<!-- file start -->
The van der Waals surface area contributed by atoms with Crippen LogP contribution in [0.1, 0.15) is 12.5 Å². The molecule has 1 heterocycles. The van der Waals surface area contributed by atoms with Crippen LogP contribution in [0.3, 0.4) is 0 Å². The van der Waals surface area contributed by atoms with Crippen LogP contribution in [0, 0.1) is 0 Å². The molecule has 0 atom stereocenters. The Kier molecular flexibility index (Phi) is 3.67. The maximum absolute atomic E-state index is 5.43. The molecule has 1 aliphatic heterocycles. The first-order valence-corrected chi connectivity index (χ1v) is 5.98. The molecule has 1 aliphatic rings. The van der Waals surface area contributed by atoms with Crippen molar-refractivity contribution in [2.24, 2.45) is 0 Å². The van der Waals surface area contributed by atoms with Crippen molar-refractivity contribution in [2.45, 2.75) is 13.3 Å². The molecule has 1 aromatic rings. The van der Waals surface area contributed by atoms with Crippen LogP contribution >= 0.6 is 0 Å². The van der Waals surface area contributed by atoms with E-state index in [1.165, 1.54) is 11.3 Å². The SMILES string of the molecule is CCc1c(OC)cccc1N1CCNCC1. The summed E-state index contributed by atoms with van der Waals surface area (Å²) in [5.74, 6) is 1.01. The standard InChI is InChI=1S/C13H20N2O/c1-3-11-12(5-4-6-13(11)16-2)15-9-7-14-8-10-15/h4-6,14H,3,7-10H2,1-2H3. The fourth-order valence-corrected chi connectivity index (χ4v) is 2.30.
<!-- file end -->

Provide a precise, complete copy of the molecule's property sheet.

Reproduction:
The van der Waals surface area contributed by atoms with Crippen LogP contribution in [0.1, 0.15) is 12.5 Å². The molecule has 1 heterocycles. The van der Waals surface area contributed by atoms with Crippen LogP contribution in [0.3, 0.4) is 0 Å². The van der Waals surface area contributed by atoms with Crippen LogP contribution in [0, 0.1) is 0 Å². The molecule has 0 atom stereocenters. The Kier molecular flexibility index (Phi) is 3.67. The maximum absolute atomic E-state index is 5.43. The molecule has 1 aliphatic heterocycles. The first-order valence-corrected chi connectivity index (χ1v) is 5.98. The molecule has 1 aliphatic rings. The van der Waals surface area contributed by atoms with Crippen molar-refractivity contribution in [2.24, 2.45) is 0 Å². The van der Waals surface area contributed by atoms with Crippen molar-refractivity contribution in [2.45, 2.75) is 13.3 Å². The molecule has 1 aromatic rings. The van der Waals surface area contributed by atoms with Crippen LogP contribution >= 0.6 is 0 Å². The van der Waals surface area contributed by atoms with E-state index in [1.165, 1.54) is 11.3 Å². The SMILES string of the molecule is CCc1c(OC)cccc1N1CCNCC1. The summed E-state index contributed by atoms with van der Waals surface area (Å²) in [5.74, 6) is 1.01. The standard InChI is InChI=1S/C13H20N2O/c1-3-11-12(5-4-6-13(11)16-2)15-9-7-14-8-10-15/h4-6,14H,3,7-10H2,1-2H3. The fourth-order valence-corrected chi connectivity index (χ4v) is 2.30.